How slow is it at City Hall right now? Slow enough that this week’s city council meeting was cancelled because, in the words of spokesperson Brendan Elliott, “it was felt the work of Regional Council could be accomplished in two meetings” instead of the three scheduled for July 21, 28 and August 4.
Cancelled meeting aside, Darren Fisher has had a busy week. The councillor for Harbourview-Burnside-Dartmouth East faced sharp criticism online about his plans for a staff report on a cluster of group homes bothering residents within an unnamed Dartmouth neighbourhood. Eventually the Department of Community Services and Minister Joanne Bernard got involved, and Fisher pulled his own request once it became clear that group homes are under the jurisdiction of the provincial government.
“You know what, I didn't know a thing about group homes, really,” says Fisher. “Now here I am making plans to visit some of the group homes with the Minister so I can get some knowledge on this."
As for the angry tweets, the councillor—who’s also running as a Liberal candidate against incumbent Dartmouth NDP Member of Parliament Robert Chisholm—doesn’t like having to explain himself 140 characters at a time.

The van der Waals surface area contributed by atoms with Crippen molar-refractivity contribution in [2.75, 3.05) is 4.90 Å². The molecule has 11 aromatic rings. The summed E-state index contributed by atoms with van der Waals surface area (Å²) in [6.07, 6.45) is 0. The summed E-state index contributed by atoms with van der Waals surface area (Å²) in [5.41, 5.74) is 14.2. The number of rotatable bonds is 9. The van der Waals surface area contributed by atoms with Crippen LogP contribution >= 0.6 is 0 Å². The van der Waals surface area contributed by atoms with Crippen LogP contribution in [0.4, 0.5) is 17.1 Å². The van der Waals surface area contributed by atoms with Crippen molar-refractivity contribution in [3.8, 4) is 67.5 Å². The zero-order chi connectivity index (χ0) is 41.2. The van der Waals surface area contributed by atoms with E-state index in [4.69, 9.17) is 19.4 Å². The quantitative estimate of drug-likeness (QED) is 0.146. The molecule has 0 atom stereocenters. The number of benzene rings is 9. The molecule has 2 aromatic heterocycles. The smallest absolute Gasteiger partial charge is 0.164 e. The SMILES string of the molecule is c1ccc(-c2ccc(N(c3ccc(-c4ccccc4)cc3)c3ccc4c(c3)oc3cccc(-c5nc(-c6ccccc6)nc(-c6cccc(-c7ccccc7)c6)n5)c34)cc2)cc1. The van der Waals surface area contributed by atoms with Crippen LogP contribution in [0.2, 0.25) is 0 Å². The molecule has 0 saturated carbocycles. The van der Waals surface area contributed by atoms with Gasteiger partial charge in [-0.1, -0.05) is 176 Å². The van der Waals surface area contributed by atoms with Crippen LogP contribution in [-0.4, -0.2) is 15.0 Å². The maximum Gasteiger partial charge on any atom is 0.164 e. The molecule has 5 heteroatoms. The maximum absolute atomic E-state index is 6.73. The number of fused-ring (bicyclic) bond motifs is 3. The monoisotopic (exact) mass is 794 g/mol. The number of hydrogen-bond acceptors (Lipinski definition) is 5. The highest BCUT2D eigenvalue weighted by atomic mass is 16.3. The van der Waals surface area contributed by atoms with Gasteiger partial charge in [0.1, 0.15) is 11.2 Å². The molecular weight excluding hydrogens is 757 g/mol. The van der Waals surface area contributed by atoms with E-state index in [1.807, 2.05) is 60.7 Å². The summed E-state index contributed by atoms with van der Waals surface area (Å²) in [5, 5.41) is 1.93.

"It's hard to respond on Twitter. I've said to a few people, ‘Look, give me a call. Send me an email or give me a call and I'd gladly chat.’”
Fisher ballparks his current incoming phone calls at anywhere between 15-25 a day. That’s likely to increase after this weekend, when it’s widely believed prime minister Stephen Harper will drop the writ and kick off this fall’s federal election. Fisher will be taking a leave of absence from council once his campaign officially starts.
“That would be the expectation, yeah,” he says. “If I’m canvassing every day, I’m not going to be drawing a salary at council.”
Right now, the councillor says he’s only knocking on doors a few hours a week. But an early writ drop will mean more time to pound pavement and meet voters—and more time for the entire country to get sick of this election long before anyone can cast a vote.
“It’s barbecue season,” explains Fisher. “Do you want 30 days of campaigning in August when nobody wants to see you?”
After Tuesday’s jam-packed agenda, Regional Council won’t meet again until September 8. According to the city, this past week’s cancelled meeting won’t be rescheduled or made up for later in the year.